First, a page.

Use gpg

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Introduction

gpg (more specific: GnuPG) can be used to encrypt/decrypt all sort of data including mails and binary files, for use of a recipient or for everyone who knows the passphrase (symmetric encryption). It is one of the most established standards for encryption and embedded into many applications, though this article focuses on direct use of gpg on the CLI.

Installation

Packages should be available for all distributions. The package is usually called "gnupg". If you do not know how to install packages, look here.

Usage

Creating a key

First, you should create an own key. This will allow you to sign data with your key, so other people can be sure it stems from you (if they trust the authenticity of your key) and it will allow people to encrypt data with your public key that only you, using your private key, can decrypt.

GPG stores all of its data under ~/.gnupg, though that will be created automatically. So just run:

gnupg --gen-key

Select "DSA and ElGamal" as key type and select a decent key length. If you are not concerned about how long your key will be in its ASCII representation (so you do not want to attach it to every mail or so), you should probably just use 4096.

Now you can select when the key will expire. This is up to you, however for a first test, you might want to create a key that expires after some days, so no one thinks that this is a permanent key though you do not use it any longer.

Confirm and enter you name, mail address and an optional comment. The mail address should be one that people will try to mail to later (if using the key for mailing) so that they get the key right off the key server.

Confirm another time and now choose a secure passphrase for the private key. This will protect your private key from illicit use, even if someone gets it (you should make sure it does not come this far!). Now just generate some entropy, surf the web, move the move etc., and your key should be generated and ready to use.

Perhaps you want to deploy your key to a key server now for your contacts to download. Read more about this below.

Exporting your key

When exporting a key, you most likely want a so called "ASCII armor". That means that no binary data is printed, but only alphanumeric characters. Of course this will make the output some bytes larger, but you will get data that can safely be printed everywhere like in a mail or on a homepage.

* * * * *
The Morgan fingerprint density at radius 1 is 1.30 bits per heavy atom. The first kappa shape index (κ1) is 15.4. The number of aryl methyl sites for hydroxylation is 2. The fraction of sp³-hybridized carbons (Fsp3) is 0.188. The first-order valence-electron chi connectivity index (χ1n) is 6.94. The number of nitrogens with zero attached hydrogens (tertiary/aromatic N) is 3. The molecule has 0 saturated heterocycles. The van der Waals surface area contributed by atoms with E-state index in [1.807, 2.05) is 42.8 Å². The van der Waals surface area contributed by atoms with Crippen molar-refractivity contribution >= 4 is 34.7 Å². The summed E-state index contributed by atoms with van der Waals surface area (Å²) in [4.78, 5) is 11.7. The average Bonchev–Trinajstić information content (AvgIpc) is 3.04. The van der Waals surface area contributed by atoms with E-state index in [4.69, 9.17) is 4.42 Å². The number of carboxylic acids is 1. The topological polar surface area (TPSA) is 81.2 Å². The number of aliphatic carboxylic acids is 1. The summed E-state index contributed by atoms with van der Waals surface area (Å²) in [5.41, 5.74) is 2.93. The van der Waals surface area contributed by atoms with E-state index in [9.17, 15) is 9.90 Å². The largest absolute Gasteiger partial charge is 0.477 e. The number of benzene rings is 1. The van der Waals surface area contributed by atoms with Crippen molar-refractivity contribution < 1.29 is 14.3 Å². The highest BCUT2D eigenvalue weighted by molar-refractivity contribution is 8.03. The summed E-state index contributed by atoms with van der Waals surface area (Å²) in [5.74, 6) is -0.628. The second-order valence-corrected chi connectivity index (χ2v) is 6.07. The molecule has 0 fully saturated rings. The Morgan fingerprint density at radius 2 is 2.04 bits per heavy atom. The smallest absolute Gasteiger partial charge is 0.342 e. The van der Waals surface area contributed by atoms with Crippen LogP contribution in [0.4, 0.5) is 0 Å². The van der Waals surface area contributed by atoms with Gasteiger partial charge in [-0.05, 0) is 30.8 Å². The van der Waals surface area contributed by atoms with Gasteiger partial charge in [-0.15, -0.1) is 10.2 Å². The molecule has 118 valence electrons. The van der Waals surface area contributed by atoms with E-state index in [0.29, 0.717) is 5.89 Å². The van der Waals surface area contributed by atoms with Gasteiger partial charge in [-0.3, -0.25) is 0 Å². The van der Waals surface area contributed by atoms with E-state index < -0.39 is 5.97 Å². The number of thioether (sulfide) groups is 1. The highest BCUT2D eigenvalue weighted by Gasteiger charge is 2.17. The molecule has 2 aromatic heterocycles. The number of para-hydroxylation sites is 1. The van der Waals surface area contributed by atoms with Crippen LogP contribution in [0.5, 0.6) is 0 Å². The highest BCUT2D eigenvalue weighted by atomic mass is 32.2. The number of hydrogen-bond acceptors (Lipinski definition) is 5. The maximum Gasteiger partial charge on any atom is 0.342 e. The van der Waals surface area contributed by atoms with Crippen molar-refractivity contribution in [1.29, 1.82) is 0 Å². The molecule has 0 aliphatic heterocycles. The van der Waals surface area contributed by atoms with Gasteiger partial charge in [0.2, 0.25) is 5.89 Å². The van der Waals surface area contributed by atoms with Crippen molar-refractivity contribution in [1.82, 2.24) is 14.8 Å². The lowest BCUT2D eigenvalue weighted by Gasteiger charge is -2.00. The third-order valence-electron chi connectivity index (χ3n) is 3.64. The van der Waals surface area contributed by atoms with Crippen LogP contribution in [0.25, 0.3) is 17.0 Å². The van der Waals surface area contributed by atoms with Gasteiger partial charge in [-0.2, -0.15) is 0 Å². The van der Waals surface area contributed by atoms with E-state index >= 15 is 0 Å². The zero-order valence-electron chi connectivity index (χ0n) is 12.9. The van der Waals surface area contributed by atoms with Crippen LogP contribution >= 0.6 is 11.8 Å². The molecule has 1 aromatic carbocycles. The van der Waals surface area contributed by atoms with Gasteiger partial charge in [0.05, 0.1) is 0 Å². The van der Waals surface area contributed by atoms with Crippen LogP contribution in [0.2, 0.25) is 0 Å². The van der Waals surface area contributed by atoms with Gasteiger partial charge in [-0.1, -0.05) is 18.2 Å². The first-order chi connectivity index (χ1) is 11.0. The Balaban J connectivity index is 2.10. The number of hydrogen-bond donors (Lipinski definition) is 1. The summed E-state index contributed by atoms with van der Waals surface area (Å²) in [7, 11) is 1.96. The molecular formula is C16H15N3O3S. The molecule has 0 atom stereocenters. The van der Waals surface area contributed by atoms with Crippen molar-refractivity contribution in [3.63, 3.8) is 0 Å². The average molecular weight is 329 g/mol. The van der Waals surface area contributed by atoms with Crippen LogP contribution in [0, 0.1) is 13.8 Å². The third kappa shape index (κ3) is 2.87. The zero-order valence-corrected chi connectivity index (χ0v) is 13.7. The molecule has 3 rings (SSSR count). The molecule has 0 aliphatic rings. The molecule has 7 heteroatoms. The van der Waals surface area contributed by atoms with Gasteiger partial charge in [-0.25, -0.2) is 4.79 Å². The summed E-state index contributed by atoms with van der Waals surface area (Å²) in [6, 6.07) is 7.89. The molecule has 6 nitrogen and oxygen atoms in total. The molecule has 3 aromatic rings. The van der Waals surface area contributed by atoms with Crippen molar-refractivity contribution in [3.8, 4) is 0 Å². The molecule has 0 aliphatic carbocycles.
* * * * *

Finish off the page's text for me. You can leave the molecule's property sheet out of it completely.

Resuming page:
You get that ASCII armor by specifing -a as a parameter. Please note that this works for many other modes like encryption too and is very useful.

Export:

gpg --export -a [key-id] (get key id with gpg -k, leave out -a to get binary data)

Of course, you can redirect the output in a file and send this to your friends. Or just grab the ASCII armored output and inserted it via copy & paste somewhere.

Most likely you will also want your public key to be uploaded to a key server you everywhere can find it.

gpg --send-key 53CA1DC7

You can change the key server, per default subkeys.pgp.net should be used. But because your key will be synchronized between the key servers and spread to the other ones, that should not be needed.

Importing keys

Import is really simple, just call:

gpg --import

Now you can copy & paste a key you got and finish by closing the input (Ctrl + D).

Or you could just pipe a key contained in a file:

gpg --import < key

Import will process multiple keys at once and import public and private keys- whatever it will find!

Importing from a key server is also very simple and can be done interactively:

gpg --search-keys [mailaddress]

Now it requests a list of all available keys for that mail address from the key server and you can import the ones you want by just typing their number.

If you know the key id, you can import the key directly with:

gpg --recv-keys

Listing all known keys

This is the only operation that is a bit of confusingly on the command line, once you have collected a decent number of keys. You probably should use a GUI frontend for this.

Anyway, to list all your stored public keys:

gpg -k

To list your private keys:

gpg -K

Show the GPG fingerprints (useful for checking the identity of a key):

gpg --fingerprint

Encryption

To encrypt something you must have imported the recipient's public key. Then you can encrypt arbitrary data for this person:

# echo hallo>welt
# gpg -e welt 
You did not specify a user ID. (you may use "-r")

Current recipients:

Enter the user ID.  End with an empty line: me@home.org
gpg: 2CC97A3A: There is no assurance this key belongs to the named user

pub  2048g/2CC97A3A 2001-03-23 Thorsten Staerk <Thorsten@Staerk.de>
 Primary key fingerprint: 4014 A34B 86D2 22F8 CDE8  3F6B F97B 6141 37A3 9F1B
      Subkey fingerprint: 0223 F8A6 DB78 8602 F558  C2BE CDC8 1219 2CC9 7A3A

It is NOT certain that the key belongs to the person named
in the user ID.  If you *really* know what you are doing,
you may answer the next question with yes.

Use this key anyway? (y/N) y

Current recipients:
2048g/2CC97A3A 2001-03-23 "John Dull <me@home.org>"

Enter the user ID.  End with an empty line: 
# ll welt.gpg
-rw-r--r-- 1 root root 563 Jul 21 03:22 welt.gpg
# hexdump -C welt.gpg 
00000000  85 02 0e 03 cd c8 12 19  2c c9 7a 3a 10 08 00 c5  |........,.z:....|
00000010  b4 c6 e9 f9 2e 43 28 b6  57 96 e7 fb d9 8e 00 e2  |.....C(.W.......|
[...]